Thinking of a Tongue Piercing? Here Are 6 Things to Consider

While those of us who worshiped the Spice Girls in the 90s can clearly think back to Mel B’s iconic pierced tongue, tongue piercing has been around for much, much longer. Historians have traced the tongue piercing back to ancient rituals performed by the Aztecs and Mayans.

Today, the tongue piercing can make quite a statement. While it’s not visible all the time, it is immediately noticeable when you open your mouth or stick out your tongue. The tongue piercing can be purely for ornamentation or it can be for added sexual pleasure as well.

Regardless of the reason you are considering one, it’s important to consider these 6 things about tongue piercings.

1. Possible Placement

Often, dentists warn about lip and tongue piercings because these types of piercings can contribute to oral and dental decay.

Typically, piercers will want to position the piercing anywhere from 5/8" to 3/4" of an inch from the tip of the tongue. This is to ensure that your tongue piercing doesn’t interfere with your tooth or gum line and cause either receding gum lines, tooth decay, and/or a broken tooth.

Additionally, the piercing must be placed in front of or to the side of the frenulum, or connective tissue between the bottom of your mouth and your tongue. If you have a shorter frenulum and aren’t able to stick out your tongue, this may not be the recommended piercing for you.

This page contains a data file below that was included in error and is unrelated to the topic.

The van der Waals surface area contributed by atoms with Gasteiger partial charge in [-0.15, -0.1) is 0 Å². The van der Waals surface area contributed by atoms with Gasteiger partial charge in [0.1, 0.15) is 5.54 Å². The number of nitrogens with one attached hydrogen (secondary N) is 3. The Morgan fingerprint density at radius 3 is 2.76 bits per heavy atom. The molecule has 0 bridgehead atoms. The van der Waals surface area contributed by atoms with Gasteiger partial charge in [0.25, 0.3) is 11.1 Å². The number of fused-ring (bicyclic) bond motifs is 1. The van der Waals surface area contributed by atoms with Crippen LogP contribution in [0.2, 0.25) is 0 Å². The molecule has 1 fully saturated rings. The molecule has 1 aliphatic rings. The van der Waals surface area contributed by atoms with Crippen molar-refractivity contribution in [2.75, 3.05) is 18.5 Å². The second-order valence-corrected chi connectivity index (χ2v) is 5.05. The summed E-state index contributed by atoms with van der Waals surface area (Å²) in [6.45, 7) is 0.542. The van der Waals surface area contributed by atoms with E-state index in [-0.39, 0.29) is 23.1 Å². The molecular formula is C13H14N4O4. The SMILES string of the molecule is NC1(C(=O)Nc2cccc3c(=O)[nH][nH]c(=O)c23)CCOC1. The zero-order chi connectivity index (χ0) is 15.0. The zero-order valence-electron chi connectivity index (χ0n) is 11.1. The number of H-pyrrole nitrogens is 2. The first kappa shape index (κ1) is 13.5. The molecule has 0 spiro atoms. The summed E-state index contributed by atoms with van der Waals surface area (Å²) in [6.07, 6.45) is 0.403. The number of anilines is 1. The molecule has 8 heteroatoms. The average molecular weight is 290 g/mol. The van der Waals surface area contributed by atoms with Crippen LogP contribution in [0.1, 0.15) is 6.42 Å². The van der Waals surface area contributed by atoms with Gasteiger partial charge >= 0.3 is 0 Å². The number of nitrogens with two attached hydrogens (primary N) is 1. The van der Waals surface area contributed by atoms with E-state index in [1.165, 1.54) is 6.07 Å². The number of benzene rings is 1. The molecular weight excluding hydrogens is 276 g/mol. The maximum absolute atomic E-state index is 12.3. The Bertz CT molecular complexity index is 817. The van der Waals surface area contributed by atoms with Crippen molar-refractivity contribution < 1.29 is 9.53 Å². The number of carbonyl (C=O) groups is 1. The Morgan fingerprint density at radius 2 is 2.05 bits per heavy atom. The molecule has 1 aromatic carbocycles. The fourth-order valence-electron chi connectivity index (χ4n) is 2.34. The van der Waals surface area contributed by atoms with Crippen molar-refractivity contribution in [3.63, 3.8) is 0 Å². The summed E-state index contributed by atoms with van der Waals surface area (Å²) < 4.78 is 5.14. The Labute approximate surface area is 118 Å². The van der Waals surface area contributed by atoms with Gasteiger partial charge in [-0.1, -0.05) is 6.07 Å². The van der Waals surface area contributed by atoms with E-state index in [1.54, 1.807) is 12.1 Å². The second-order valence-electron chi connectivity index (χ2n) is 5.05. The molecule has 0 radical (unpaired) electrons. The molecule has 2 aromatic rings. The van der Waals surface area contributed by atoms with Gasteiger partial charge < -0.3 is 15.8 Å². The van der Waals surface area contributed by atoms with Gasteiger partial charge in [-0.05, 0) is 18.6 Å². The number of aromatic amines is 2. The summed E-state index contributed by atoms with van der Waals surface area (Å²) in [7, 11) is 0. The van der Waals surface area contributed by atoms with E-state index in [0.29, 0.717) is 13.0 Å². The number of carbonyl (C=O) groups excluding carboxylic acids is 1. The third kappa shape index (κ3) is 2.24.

Tongue Piercing Placement

The most common type of tongue piercing is the central, midline tongue piercing. This piercing goes vertically through the tongue. However, there are other types of tongue piercings, which include:

  • non-midline tongue piercings: snake bites, venom, viper bites, etc.
  • tongue tip piercings
  • horizontal tongue piercings - we covered why this one is not a good idea below
  • tongue web piercings
  • side tongue piercings

It’s also important to know that your piercer will generally pierce your tongue so that the jewelry rests at a slant with the bottom coming out in front slightly further. This is to help ensure that the jewelry doesn’t stand up straight and damage your teeth as well as to help the jewelry rest on your upper and lower palate where there is the most space for it.

2.There’s Only One Option for Jewelry

You read that right—the only viable jewelry option for a tongue piercing is a straight barbell.

This doesn’t mean you’re stuck with a simple metal barbell and ends, though. You can get an anodized barbell so that it is the color you want and you can play around with the thousands upon thousands of combinations of ends to wear.

Generally, your piercer will pierce your tongue at either a 14 or a 12 gauge. 14 gauge tends to be more common, especially when it comes to jewelry options, but other piercers prefer the thicker nature of the 12-gauge piercing. 

Titanium Tongue Piercing Bar

When you initially get pierced, your jewelry will be longer to accommodate for the swelling that will occur. You do not want to downsize until your tongue has gone back to a normal size and the swelling has completely died down. This is usually 3 to 4 weeks into the healing process but can take longer because everyone's body heals differently.

3. A Surprisingly Quick Healing Time